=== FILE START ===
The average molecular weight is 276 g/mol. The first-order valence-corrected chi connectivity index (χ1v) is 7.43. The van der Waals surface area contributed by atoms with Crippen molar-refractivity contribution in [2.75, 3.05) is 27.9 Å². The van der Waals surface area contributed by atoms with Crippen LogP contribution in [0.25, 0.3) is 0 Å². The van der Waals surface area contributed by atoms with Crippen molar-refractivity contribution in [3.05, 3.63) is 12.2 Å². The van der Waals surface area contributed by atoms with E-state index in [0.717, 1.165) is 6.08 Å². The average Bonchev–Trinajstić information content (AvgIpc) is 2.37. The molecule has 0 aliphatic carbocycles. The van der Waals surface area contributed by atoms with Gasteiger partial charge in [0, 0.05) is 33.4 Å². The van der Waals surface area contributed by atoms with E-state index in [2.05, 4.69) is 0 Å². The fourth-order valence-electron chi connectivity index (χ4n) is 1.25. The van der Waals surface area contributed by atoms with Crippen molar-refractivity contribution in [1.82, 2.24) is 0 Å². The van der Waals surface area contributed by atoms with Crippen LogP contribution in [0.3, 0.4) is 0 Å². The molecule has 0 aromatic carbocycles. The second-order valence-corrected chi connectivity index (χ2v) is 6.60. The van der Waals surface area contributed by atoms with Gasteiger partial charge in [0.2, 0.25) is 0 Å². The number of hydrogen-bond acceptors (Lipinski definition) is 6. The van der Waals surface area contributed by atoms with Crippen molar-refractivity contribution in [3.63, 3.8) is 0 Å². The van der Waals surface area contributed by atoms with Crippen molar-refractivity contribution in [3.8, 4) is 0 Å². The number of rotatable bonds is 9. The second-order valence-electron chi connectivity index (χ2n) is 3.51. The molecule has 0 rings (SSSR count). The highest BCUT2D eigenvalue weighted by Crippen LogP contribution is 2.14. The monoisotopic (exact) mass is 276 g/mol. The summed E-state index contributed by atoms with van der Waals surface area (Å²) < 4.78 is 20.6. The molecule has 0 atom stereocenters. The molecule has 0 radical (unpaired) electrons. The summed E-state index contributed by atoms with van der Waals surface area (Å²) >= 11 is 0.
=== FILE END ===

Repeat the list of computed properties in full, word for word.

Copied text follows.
The average molecular weight is 276 g/mol. The first-order valence-corrected chi connectivity index (χ1v) is 7.43. The van der Waals surface area contributed by atoms with Crippen molar-refractivity contribution in [2.75, 3.05) is 27.9 Å². The van der Waals surface area contributed by atoms with Crippen LogP contribution in [0.25, 0.3) is 0 Å². The van der Waals surface area contributed by atoms with Crippen molar-refractivity contribution in [3.05, 3.63) is 12.2 Å². The van der Waals surface area contributed by atoms with E-state index in [0.717, 1.165) is 6.08 Å². The average Bonchev–Trinajstić information content (AvgIpc) is 2.37. The molecule has 0 aliphatic carbocycles. The van der Waals surface area contributed by atoms with Gasteiger partial charge in [0, 0.05) is 33.4 Å². The van der Waals surface area contributed by atoms with E-state index in [2.05, 4.69) is 0 Å². The fourth-order valence-electron chi connectivity index (χ4n) is 1.25. The van der Waals surface area contributed by atoms with Crippen molar-refractivity contribution in [1.82, 2.24) is 0 Å². The van der Waals surface area contributed by atoms with Crippen LogP contribution in [0.3, 0.4) is 0 Å². The molecule has 0 aromatic carbocycles. The second-order valence-corrected chi connectivity index (χ2v) is 6.60. The van der Waals surface area contributed by atoms with Gasteiger partial charge in [0.2, 0.25) is 0 Å². The number of hydrogen-bond acceptors (Lipinski definition) is 6. The van der Waals surface area contributed by atoms with Crippen molar-refractivity contribution in [3.63, 3.8) is 0 Å². The van der Waals surface area contributed by atoms with Crippen molar-refractivity contribution in [3.8, 4) is 0 Å². The number of rotatable bonds is 9. The second-order valence-electron chi connectivity index (χ2n) is 3.51. The molecule has 0 rings (SSSR count). The highest BCUT2D eigenvalue weighted by Crippen LogP contribution is 2.14. The monoisotopic (exact) mass is 276 g/mol. The summed E-state index contributed by atoms with van der Waals surface area (Å²) < 4.78 is 20.6. The molecule has 0 atom stereocenters. The molecule has 0 radical (unpaired) electrons. The summed E-state index contributed by atoms with van der Waals surface area (Å²) >= 11 is 0.